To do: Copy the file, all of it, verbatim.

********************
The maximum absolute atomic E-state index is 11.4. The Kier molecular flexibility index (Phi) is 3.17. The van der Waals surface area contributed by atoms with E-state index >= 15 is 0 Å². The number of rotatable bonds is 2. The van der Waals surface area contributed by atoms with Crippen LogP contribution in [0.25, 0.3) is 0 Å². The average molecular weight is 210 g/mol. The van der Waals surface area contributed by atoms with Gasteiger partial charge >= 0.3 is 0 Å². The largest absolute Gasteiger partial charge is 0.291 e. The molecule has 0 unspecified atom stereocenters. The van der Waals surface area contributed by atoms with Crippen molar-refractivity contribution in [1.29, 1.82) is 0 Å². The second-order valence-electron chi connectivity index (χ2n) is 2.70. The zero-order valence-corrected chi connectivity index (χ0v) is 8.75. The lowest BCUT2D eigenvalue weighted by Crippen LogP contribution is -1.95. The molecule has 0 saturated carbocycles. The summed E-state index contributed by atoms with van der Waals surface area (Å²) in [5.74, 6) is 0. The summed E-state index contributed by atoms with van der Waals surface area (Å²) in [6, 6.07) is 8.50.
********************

The maximum absolute atomic E-state index is 11.4. The Kier molecular flexibility index (Phi) is 3.17. The van der Waals surface area contributed by atoms with E-state index >= 15 is 0 Å². The number of rotatable bonds is 2. The van der Waals surface area contributed by atoms with Crippen LogP contribution in [0.25, 0.3) is 0 Å². The average molecular weight is 210 g/mol. The van der Waals surface area contributed by atoms with Gasteiger partial charge >= 0.3 is 0 Å². The largest absolute Gasteiger partial charge is 0.291 e. The molecule has 0 unspecified atom stereocenters. The van der Waals surface area contributed by atoms with Crippen molar-refractivity contribution in [1.29, 1.82) is 0 Å². The second-order valence-electron chi connectivity index (χ2n) is 2.70. The zero-order valence-corrected chi connectivity index (χ0v) is 8.75. The lowest BCUT2D eigenvalue weighted by Crippen LogP contribution is -1.95. The molecule has 0 saturated carbocycles. The summed E-state index contributed by atoms with van der Waals surface area (Å²) in [5.74, 6) is 0. The summed E-state index contributed by atoms with van der Waals surface area (Å²) in [6, 6.07) is 8.50.